Time flies. I was thirteen when Top Gun came blazing to the big screen in 1986. I absolutely loved the film and saw it three or four times during its original theatrical run. Tom Cruise was buff, the planes were cool and the soundtrack rocked; in my newly minted teenage mind Top Gun had all the ingredients that made up the perfect film.
As I sat down to watch Top Gun again, I realized how much a person’s tastes in films can change as they grow older. Of course, since I worshiped Top Gun all those years ago, I’ve learned that truly great films are built on a good script, strong plot and fleshed out characters; none of which play a pivotal role in Top Gun. When you get right down to it, Top Gun is little more than a high flying music video, with some lukewarm love scenes to show off then twenty-four-year-old Tom Cruise’s undeniable hunky good looks.
Pete “Maverick” Mitchell (Cruise), and his best friend Nick “Goose” Bradshaw (Anthony Edwards), are sent to Top Gun, an elite training school for the top one percent of pilots in the navy. Maverick quickly establishes himself as one of the best fliers in the class, and a top candidate for the coveted Top Gun trophy. Not surprisingly, Maverick clashes almost immediately with his closest rival, Tom “Iceman” Kazansky (Val Kilmer). In a predictable twist, Maverick falls in love with his beautiful, blonde instructor, Charlotte “Charlie” Blackwood (Kelly McGillis)–if you haven’t already guessed; everyone in this film has a nickname. Maverick is overflowing with machismo until tragedy strikes, and for the first time ever, he questions whether he has what it takes to get back in the cockpit again. But alas, this is 1986–the Communists and their MiGs are everywhere, and someone has to stand up to them.
It’s not hard to ridicule Top Gun, thirty years after its initial theatrical run. The look of the film is pure MTV, which was still a fairly new concept back then. As with several successful movies around that time–Footloose and Flashdance among them–Top Gun had the feel of a long playing video, wrapped around a loosely constructed narrative.
None of the actors involved with Top Gun are required to do much. Cruise is required to act cocky at all times, sometimes oiled and wet if he needed to look particularly hunky. Though Kelly McGillis was supposedly playing a smart and tough flight instructor, she spends most of the film looking lustfully at Tom Cruise. Among the adults performing in thankless roles, the reliable Tom Skerritt and Michael Ironside come off best, although there is minor amusement value in the sight of James Tolkan playing the same strict disciplinarian that he played so often during the 1980s and getting to say things like “Your ego is writing checks that your body can’t cash.”
Still, the flying scenes are scintillating and even the most cynical viewer is likely to succumb, even if only for a few minutes at a time. There is still something magical in the idea of getting into the cockpit of one of those planes and soaring high above the clouds. Top Gun is bound to appeal to those movie fans who harbor dreams of flying. It’s also worth noting that in 2015, Top Gun was selected by the United States Library of Congress for preservation in the National Film Registry, finding it “culturally, historically, or aesthetically significant”.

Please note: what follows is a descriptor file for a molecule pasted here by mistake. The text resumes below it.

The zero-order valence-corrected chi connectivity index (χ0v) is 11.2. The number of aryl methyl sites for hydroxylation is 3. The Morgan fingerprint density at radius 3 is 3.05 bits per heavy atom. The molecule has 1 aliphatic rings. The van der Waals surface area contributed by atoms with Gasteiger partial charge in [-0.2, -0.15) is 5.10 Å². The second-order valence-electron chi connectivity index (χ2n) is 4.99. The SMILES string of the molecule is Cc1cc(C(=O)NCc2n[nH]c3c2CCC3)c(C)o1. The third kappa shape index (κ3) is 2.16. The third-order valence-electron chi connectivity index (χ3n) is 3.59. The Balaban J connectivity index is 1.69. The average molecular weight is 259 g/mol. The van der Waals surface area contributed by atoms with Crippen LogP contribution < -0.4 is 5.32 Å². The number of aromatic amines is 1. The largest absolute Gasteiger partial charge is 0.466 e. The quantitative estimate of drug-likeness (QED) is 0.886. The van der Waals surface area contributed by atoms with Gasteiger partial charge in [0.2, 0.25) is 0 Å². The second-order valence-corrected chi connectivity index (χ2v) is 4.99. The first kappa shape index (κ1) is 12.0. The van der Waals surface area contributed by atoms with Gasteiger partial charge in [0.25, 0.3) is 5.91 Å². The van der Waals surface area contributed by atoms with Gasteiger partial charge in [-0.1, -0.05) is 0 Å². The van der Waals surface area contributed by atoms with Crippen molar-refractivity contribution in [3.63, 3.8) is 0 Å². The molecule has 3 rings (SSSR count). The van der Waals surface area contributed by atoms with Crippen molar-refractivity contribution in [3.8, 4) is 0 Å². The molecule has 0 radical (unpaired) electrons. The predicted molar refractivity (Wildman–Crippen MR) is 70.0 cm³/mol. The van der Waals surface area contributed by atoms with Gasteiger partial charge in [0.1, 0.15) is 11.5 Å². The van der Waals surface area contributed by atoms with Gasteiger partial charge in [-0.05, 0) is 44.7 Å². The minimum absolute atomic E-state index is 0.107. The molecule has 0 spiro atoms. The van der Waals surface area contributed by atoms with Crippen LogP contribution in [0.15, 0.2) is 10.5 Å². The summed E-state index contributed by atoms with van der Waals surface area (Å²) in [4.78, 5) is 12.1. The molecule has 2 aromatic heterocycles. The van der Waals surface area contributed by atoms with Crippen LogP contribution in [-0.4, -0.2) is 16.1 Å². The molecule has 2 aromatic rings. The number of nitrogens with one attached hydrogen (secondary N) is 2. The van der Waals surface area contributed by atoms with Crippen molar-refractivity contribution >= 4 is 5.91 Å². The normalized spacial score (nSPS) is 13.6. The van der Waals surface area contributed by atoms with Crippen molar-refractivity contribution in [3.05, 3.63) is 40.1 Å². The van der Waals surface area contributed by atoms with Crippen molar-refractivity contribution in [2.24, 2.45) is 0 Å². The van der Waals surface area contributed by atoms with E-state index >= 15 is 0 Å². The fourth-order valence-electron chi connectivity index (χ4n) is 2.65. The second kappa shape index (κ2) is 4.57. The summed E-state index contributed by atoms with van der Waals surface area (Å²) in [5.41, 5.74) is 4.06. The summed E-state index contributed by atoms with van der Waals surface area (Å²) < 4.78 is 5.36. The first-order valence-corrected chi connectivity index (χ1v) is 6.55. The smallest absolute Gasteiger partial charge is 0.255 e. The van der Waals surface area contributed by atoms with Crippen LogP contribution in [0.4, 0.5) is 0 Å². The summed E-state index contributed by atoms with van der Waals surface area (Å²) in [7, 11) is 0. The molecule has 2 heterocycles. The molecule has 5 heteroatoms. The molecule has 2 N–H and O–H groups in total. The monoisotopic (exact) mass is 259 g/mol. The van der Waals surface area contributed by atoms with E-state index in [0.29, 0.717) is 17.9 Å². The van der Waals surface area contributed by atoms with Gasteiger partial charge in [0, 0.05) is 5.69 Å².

The transfer is literally a reissue of the 2008 Blu-ray release, so much so that the disc actually reads copyright, 2008. Presented in the 2.35:1 aspect ratio, the presentation is fine, if not particularly consistent. Some moderate softness is apparent occasionally, but edge enhancement is light. There are occasional instances of debris and specks of dirt, but nothing major. Moderate DNR was used, but it’s nothing severe. It’s all pretty common for Blu-ray’s circa 2008. Colors looked fine, but not as vivid as current titles. Hopefully, Top Gun will be given a full remaster sooner than later.
The Blu-ray includes both a Dolby TrueHD 5.1 soundtrack and a DTS-HD MA 6.1 mix. Both are excellent, so it’s simply a question of preference. The soundfield is large, and highlights the numerous action sequences. The jets are in your face, and ambient sounds are given ample space. The surrounds are also surprisingly dynamic for an eighties sound mix.
English, Spanish, French, and Portuguese subtitles are included.
The extras are simply duplicated from the previous Blu-ray releases, all in standard definition. First up, is an audio commentary with director Tony Scott, co-producer Jerry Bruckheimer, co-writer Jack Epps, Jr., and naval experts Capt. Mike Galpin, Rear Admiral Pete Pettigrew, and Vice Admiral Mike McCabe. Of perhaps greater importance is the six-part, 2004 documentary, Danger Zone: The Making of Top Gun, which spans some 147 minutes, and covers just about everything you’d ever want to know about the movie from pre-production through production, visual effects, music, release, and impact of the film. In addition, there are two multi-angle storyboards, “Flat Spin” and “Jester’s Dead,” which you can watch in either of several ways and with optional director commentary. Then there’s a twenty-eight-minute featurette, Best of the Best: Inside the Real Top Gun, which takes us into the real-life “Top Gun” school.
Following these items is a “Vintage Gallery” of older material. These include four music videos: “Danger Zone” with Kenny Loggins; “Take My Breath Away” with Berlin; “Heaven in Your Eyes” with Loverboy; and “Top Gun Anthem” with Harold Faltermeyer and Steve Stevens; a five-minute behind-the-scenes featurette; a seven-minute “Survival Training” featurette; seven TV spots; and a little over six minutes of Tom Cruise interviews.
If you have either of the previous Top Gun releases, the only reason to pick up this thirtieth anniversary edition is the steelbook case.
[Note: Some of this review was taken from a previous Blu-ray review of this title by the author]